In the presence of the buddhas: a joyous day of teachings in Bristol with Lama Jampa Thaye
Saturday 3 July was a day of firsts – this was Lama Jampa’s first teaching of 2021 in Bristol, and the first time we’ve been hosted by the spacious venue and welcoming team at Ashton Gate stadium. Around 100 people came together from all corners of the UK; old friends reconnected with each other and new friends were made, and we met some of our newest arrivals to the sangha for the first time too.
During the day, Lama Jampa completed the teaching entitled ‘A Garland of Jewels’ by the Sakya master, Chogyal Phakpa. This text was composed for the 13th century Mongol Prince Gibek Timur, and, in 204 verses, it covers the entire Buddhist path, from the level of a beginner to that of full enlightenment. Lama Jampa reminded us of the three paths described in the text – the worldly path of happiness in this and future lives, the path to individual freedom from suffering, and finally journey to the complete enlightenment of a buddha. Chogyal Phakpa also points out that these three paths are actually one, as the first two provide the appropriate basis in ethical behaviour that then enables us to travel further.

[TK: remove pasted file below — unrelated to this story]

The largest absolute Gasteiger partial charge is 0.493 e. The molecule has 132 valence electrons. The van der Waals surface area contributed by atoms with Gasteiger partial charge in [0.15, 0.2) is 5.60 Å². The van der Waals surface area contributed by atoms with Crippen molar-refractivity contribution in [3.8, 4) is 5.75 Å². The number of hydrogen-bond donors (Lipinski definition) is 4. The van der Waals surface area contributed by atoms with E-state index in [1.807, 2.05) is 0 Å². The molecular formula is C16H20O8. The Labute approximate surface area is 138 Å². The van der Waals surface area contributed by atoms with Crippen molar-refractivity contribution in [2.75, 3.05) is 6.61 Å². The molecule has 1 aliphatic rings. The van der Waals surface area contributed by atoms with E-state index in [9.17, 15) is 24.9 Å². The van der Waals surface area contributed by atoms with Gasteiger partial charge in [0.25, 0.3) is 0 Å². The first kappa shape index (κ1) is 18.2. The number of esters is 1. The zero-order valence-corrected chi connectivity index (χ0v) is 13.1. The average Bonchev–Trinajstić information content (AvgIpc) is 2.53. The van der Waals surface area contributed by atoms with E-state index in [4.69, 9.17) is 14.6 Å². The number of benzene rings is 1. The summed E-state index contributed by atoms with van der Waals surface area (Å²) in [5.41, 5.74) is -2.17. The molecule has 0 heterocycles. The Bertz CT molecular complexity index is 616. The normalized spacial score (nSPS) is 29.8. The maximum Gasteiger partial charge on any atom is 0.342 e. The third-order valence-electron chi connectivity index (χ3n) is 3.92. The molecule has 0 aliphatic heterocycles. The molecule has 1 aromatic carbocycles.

The text goes on to describe just what a buddha is: ie how they appear, how they are experienced by others, along with how they understand the world. Through hearing about the myriad qualities of the buddhas, we can be inspired to achieve the same state, and realise just how astonishingly transformative enlightenment is.
In the afternoon, Lama Jampa gave the initiation of Green Tara,’Liberating from All Fears’ from the lineage of the 11th century Indian master, Atisha. Tara is the embodiment of the liberating activity of all the buddhas and is one of the most widely practised meditations in Tibetan Buddhism.
When Tara was a princess prior to her enlightenment, she made the commitment to appear in female form both on the path and as a buddha. This was to demonstrate the possibility of achieving enlightenment in such a form, countering the mistaken ideas that existed around the ability of women to achieve enlightenment.
Continuing this theme, Lama Jampa also outlined the importance of female masters in the Sakya tradition of Tibetan Buddhism and encouraged everyone to read about them in Elisabeth A Benard’s book, ‘The Sakya Jetsunmas: the Hidden World of Tibetan Female Lamas’. We have copies of this should you wish to purchase one (price £5) – contact firstname.lastname@example.org for more info.
We’ll be welcoming Lama Jampa back to Bristol in the autumn.